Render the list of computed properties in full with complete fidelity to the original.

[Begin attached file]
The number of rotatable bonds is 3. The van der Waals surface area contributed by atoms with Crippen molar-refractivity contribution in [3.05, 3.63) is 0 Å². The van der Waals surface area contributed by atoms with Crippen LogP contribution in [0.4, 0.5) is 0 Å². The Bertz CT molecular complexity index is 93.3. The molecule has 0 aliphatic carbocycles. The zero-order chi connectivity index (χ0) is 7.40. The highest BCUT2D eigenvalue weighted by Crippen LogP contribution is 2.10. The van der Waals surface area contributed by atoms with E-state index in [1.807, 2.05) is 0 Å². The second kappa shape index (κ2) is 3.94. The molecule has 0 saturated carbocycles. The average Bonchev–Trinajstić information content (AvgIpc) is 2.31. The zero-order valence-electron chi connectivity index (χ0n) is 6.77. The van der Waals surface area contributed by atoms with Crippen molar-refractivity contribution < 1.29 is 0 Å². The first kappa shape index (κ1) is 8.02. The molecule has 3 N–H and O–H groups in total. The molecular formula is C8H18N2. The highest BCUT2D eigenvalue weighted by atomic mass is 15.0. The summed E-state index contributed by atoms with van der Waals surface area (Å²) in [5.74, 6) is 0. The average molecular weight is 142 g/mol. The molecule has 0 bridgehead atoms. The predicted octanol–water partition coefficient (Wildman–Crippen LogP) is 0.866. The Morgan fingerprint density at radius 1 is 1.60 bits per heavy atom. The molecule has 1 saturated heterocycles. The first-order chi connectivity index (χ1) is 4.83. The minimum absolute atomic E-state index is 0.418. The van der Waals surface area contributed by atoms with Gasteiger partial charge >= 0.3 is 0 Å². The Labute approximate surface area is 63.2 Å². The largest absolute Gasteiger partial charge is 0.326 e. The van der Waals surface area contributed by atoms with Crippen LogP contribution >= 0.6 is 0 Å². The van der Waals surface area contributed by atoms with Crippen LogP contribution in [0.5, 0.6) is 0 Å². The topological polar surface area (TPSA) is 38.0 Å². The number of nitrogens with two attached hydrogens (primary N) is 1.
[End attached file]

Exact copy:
The number of rotatable bonds is 3. The van der Waals surface area contributed by atoms with Crippen molar-refractivity contribution in [3.05, 3.63) is 0 Å². The van der Waals surface area contributed by atoms with Crippen LogP contribution in [0.4, 0.5) is 0 Å². The Bertz CT molecular complexity index is 93.3. The molecule has 0 aliphatic carbocycles. The zero-order chi connectivity index (χ0) is 7.40. The highest BCUT2D eigenvalue weighted by Crippen LogP contribution is 2.10. The van der Waals surface area contributed by atoms with E-state index in [1.807, 2.05) is 0 Å². The second kappa shape index (κ2) is 3.94. The molecule has 0 saturated carbocycles. The average Bonchev–Trinajstić information content (AvgIpc) is 2.31. The zero-order valence-electron chi connectivity index (χ0n) is 6.77. The van der Waals surface area contributed by atoms with Crippen molar-refractivity contribution < 1.29 is 0 Å². The first kappa shape index (κ1) is 8.02. The molecule has 3 N–H and O–H groups in total. The molecular formula is C8H18N2. The highest BCUT2D eigenvalue weighted by atomic mass is 15.0. The summed E-state index contributed by atoms with van der Waals surface area (Å²) in [5.74, 6) is 0. The average molecular weight is 142 g/mol. The molecule has 0 bridgehead atoms. The predicted octanol–water partition coefficient (Wildman–Crippen LogP) is 0.866. The Morgan fingerprint density at radius 1 is 1.60 bits per heavy atom. The molecule has 1 saturated heterocycles. The first-order chi connectivity index (χ1) is 4.83. The minimum absolute atomic E-state index is 0.418. The van der Waals surface area contributed by atoms with Gasteiger partial charge >= 0.3 is 0 Å². The Labute approximate surface area is 63.2 Å². The largest absolute Gasteiger partial charge is 0.326 e. The van der Waals surface area contributed by atoms with Crippen LogP contribution >= 0.6 is 0 Å². The van der Waals surface area contributed by atoms with Crippen LogP contribution in [0.5, 0.6) is 0 Å². The topological polar surface area (TPSA) is 38.0 Å². The number of nitrogens with two attached hydrogens (primary N) is 1.